Best known for writing and directing films featuring strong yet confounded male figures embarking upon life-changing journeys – think Jack Nicholson’s retired soul-searcher in About Schmidt, or Paul Giamatti and Thomas Haden Church’s middle-aged hopeless romantics in Sideways – Alexander Payne makes a long awaited return with family drama The Descendants, admiringly carrying on that theme.
Here, George Clooney plays Matt King, an established Hawaiian land baron. After his wife (Patricia Hastie) suffers a horrific water-skiing accident, he’s forced to reconnect with his two estranged daughters, Scottie and Alexandra (Amara Miller and Shailene Woodley), all the while dealing with his wives infidelity and his responsibility as primary beneficiary of his family’s land.
Adapted from what can be – certainly upon first look – deemed as a commonplace coming of age family drama, Payne and his crack team of screenwriters – Nat Faxon and Jim Rash (Community’s Dean Pelton) – ensure the narrative stays true to its low-key, authentic roots without ever feeling too pallid, no matter how often it threatens to overstep the line. Part of the success lies in their ability to sidestep a tedious subplot and maintain a committed focus on the characters’ emotional and physical journeys, both individually as well as part of a family unit. Each characters’ fruition feels as valuable as the last, with the dynamic working best when they’re all together attacking their difficulties head-on.
Not particularly known for having a recognisable directing style, Payne handles the material with commendable flare. He takes full advantage of the luscious Hawaiian backdrop, without ever losing touch of the understated sensibility everyone worked so hard to establish. By adopting a more laid-back approach to his shots and placings (albeit after a first act misstep in the form of a distracting, obnoxious voiceover), Payne remains entirely committed to the material and its inhabiting characters, leaving them room to breathe, while adopting the necessary invasive shots when absolutely necessary.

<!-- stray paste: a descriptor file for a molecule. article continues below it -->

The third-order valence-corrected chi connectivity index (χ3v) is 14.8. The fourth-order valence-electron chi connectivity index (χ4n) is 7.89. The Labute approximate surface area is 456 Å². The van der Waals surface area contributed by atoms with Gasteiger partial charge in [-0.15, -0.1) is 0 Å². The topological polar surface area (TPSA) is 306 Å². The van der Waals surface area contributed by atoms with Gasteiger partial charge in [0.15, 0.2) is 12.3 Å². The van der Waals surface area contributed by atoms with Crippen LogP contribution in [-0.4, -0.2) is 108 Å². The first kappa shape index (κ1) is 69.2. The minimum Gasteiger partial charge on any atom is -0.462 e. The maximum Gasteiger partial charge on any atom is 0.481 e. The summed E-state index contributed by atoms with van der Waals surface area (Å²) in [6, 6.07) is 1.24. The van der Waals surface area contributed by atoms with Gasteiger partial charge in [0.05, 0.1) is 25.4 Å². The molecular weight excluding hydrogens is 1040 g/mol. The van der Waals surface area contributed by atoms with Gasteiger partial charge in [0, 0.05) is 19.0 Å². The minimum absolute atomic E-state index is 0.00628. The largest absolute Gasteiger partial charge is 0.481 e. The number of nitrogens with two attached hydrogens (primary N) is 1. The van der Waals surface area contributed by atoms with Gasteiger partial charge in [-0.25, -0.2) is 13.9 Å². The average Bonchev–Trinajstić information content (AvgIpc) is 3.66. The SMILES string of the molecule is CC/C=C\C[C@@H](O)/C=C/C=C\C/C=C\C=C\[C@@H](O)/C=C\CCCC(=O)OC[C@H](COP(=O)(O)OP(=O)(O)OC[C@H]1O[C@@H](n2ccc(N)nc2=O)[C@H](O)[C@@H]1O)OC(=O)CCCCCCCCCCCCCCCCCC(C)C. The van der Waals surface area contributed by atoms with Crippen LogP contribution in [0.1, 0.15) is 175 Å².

As touched upon above, acting is key to The Descendants’ success in masking its flaws and engaging its audience, and every single member of the ensemble is as devoted as the last. Clooney admirably dodges his accustomed suave demeanour to achieve a performance that demonstrates far more range than usual. Judy Greer and Matthew Lillard prove skilful in their respective turns, applying their comedic talents to more dramatic material. It’s Woodley, however, as the cocky-come-compassionate and mature Alexandra who steals the film. It’s a remarkable first-time performance and will undoubtedly serve as a hefty starting point to a likely burgeoning career.
In regards to its recent Academy Award nominations – Best Picture, Director, Adapted Screenplay and Editing, with Best Actor for Clooney – it’s certainly deserving, and the Academy seem to have recognised the films strong points in all the right categories, apart from one quite glaring exception: Woodley. It’s a shame, because in comparison to Clooney’s performance, hers is more than an inch ahead. Unfortunately, it comes as no surprise that she’s been excluded where someone like Clooney, as career defining as his turn may be, has a certain unfair advantage when it comes to voters’ decisions. More up-and-coming actresses like Woodley deserve recognition for their contributions, especially when they’re this tenacious.
Overall, by maintaining a looseness and honesty throughout that enables it to hit you hard in all the right places, while providing a fair share of laughs and poignant moments along the way, The Descendants is a truthful tale that benefits in droves from its wholehearted cast and writers ability to use Hemmings’ source material to it’s greatest potential.